The E-reader II

I couldn’t keep my fingers out of the cookie jar, or rather the e-reader bag, after the post yesterday. I figured I had earned myself a treat since I, unwillingly and with no quarter, found myself locked inside my apartment for over a week writing papers and reading all there is to know about modern Chinese literature from a historical p.o.v. So I turned the reader on and selected ‘Frankenstein or the Modern Prometheus’ as my test-dummy. It is 576 pages long in this reader, and I managed to read about 75 pages before I fell asleep; glasses incessantly poking the corner of my eye, and with animal instinct firmly gripping the reader.

The experience I have had with an e-reader has so far been a bit ‘bleh’. Conservative as I am, I don’t associate the joy of reading with button-pushing, hard steel (or cheap plastic) covers and blinking screens imitating a page turn. And so many buttons to press. Oddly it seems more fast-paced to read a book on an e-reader than it is when reading the paper version. It is if the connotations of bigger (or smaller, since that now is a plus), faster and better associated with electronics these days translates onto my reading habits, whereas with the physical books I go through a whole other motion when reading. I guess it is a sensory thing, and all I have to do is redirect my synapses. I mean, I used to hate Parmesan cheese, but now I love it. How hard can it be to love an electronic device that, if you use logic instead of sentimentality, could save tons of forest from being cut down, just because I have to settle my fix of literary cravings? I should applaud the progress and efficiency.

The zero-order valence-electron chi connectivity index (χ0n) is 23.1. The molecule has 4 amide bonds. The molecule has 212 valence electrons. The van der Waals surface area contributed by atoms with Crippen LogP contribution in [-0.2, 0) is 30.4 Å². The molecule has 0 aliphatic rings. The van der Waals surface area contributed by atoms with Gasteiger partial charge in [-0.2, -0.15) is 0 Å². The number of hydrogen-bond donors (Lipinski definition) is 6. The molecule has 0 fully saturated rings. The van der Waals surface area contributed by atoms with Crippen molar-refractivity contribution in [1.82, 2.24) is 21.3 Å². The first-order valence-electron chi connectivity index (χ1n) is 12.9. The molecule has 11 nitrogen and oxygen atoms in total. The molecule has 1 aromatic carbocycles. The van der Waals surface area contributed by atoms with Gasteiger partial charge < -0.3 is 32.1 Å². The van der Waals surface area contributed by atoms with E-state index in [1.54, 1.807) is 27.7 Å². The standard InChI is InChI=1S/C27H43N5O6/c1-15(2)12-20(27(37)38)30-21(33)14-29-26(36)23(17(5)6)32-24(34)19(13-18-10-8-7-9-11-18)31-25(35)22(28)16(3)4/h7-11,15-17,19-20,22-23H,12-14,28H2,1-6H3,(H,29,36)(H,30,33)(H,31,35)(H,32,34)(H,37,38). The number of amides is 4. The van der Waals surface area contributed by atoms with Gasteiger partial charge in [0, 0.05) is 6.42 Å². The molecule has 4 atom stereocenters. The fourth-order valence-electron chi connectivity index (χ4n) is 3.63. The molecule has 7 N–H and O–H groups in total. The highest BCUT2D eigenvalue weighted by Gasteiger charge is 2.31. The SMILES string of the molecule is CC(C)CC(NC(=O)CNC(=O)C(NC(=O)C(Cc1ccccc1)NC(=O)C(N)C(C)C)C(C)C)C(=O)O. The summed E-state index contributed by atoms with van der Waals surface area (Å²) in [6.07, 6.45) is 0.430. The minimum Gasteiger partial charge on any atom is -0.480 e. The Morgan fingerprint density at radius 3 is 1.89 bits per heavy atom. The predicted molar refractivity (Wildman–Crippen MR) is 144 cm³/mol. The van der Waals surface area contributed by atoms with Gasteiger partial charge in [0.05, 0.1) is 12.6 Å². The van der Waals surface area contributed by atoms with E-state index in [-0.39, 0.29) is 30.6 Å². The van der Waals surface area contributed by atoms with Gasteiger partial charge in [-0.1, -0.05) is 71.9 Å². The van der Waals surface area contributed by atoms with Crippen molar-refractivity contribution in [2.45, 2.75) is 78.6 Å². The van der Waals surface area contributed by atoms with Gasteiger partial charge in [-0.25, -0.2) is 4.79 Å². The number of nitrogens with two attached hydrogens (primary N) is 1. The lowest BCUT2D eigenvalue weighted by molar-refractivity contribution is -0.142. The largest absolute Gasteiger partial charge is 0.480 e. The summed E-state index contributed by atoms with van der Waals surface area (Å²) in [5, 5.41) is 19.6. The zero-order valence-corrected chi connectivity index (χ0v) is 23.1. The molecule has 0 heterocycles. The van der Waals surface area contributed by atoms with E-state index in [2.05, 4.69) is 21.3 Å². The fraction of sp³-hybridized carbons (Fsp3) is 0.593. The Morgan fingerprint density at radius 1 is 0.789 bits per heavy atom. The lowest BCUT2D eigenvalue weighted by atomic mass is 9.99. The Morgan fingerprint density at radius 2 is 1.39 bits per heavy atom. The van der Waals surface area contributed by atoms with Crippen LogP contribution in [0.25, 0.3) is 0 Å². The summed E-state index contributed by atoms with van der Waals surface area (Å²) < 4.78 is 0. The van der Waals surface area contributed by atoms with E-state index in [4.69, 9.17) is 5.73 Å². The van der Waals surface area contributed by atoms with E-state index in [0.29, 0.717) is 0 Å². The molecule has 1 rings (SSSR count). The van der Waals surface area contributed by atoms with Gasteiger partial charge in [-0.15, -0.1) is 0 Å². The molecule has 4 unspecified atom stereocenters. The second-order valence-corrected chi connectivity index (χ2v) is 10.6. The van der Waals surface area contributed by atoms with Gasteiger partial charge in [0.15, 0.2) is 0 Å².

Foto: Scanpix/AFP/Jody Amiet



I will say this in defense of the e-reader: usually when I fall asleep with a book in my hand I crease the cover, lose orientation regarding what page I am on, and I have even torn a page out due to disrespect of gravitational laws. But yesternight there was no such fret. When I woke up this morning, I was on the exact page I fell asleep at and there was no harm done to the cover.

Have you read a book or paper on an e-reader? What did you think?


  1. Reply
    Marna 14/06/2010

    eg havi roynt at lisið Krig og fred á i-fonini, men har var lítið skil á. men ok, tað er kanska ikki tað, tú tosar um. Poengið var í øllum førum, at eg fekk ikki konsentrerað meg, what so ever

    • Reply
      Penciltwister 14/06/2010

      Eg las Moby Dick á ipod touch, dámdi tað faktisk betur enn hesin sony e-reader’in, haldi bara hann er so keðiligur. Man kann framheva orð og leita í orðabók við ipod touch, tað kann sony ikki, monster irriterandi tá man lesur 1700-tals bókmentir á gomlum enskum.
      Annars hevði eg hildið at tað mátti tikið óluksáliga langa tíð at blíva liðugur við krig og fred á einari iphone 🙂

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